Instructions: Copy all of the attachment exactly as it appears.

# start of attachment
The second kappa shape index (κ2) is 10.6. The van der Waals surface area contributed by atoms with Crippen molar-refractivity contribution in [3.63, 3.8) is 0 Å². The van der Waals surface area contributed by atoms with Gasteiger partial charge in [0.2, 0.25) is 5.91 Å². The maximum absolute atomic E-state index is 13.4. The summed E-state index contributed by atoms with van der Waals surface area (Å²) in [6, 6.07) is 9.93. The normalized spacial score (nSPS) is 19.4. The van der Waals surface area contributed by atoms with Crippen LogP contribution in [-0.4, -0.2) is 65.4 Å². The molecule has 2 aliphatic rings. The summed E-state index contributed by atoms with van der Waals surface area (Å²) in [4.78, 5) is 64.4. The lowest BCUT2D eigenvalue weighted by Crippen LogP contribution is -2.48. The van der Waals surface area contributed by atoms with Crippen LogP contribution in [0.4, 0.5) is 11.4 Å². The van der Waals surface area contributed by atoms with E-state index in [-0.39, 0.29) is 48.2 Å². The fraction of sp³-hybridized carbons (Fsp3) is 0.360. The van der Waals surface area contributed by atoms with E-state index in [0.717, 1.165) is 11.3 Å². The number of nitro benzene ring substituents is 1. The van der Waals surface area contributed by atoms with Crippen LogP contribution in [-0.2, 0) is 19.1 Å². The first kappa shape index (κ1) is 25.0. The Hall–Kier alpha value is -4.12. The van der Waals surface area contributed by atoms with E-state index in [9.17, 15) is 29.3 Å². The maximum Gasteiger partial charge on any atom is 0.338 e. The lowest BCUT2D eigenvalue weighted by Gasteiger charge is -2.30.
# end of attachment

The second kappa shape index (κ2) is 10.6. The van der Waals surface area contributed by atoms with Crippen molar-refractivity contribution in [3.63, 3.8) is 0 Å². The van der Waals surface area contributed by atoms with Gasteiger partial charge in [0.2, 0.25) is 5.91 Å². The maximum absolute atomic E-state index is 13.4. The summed E-state index contributed by atoms with van der Waals surface area (Å²) in [6, 6.07) is 9.93. The normalized spacial score (nSPS) is 19.4. The van der Waals surface area contributed by atoms with Crippen LogP contribution in [-0.4, -0.2) is 65.4 Å². The molecule has 2 aliphatic rings. The summed E-state index contributed by atoms with van der Waals surface area (Å²) in [4.78, 5) is 64.4. The lowest BCUT2D eigenvalue weighted by Crippen LogP contribution is -2.48. The van der Waals surface area contributed by atoms with Crippen LogP contribution in [0.4, 0.5) is 11.4 Å². The van der Waals surface area contributed by atoms with E-state index in [-0.39, 0.29) is 48.2 Å². The fraction of sp³-hybridized carbons (Fsp3) is 0.360. The van der Waals surface area contributed by atoms with E-state index in [0.717, 1.165) is 11.3 Å². The number of nitro benzene ring substituents is 1. The van der Waals surface area contributed by atoms with Crippen LogP contribution in [-0.2, 0) is 19.1 Å². The first kappa shape index (κ1) is 25.0. The Hall–Kier alpha value is -4.12. The van der Waals surface area contributed by atoms with E-state index in [9.17, 15) is 29.3 Å². The maximum Gasteiger partial charge on any atom is 0.338 e. The lowest BCUT2D eigenvalue weighted by Gasteiger charge is -2.30.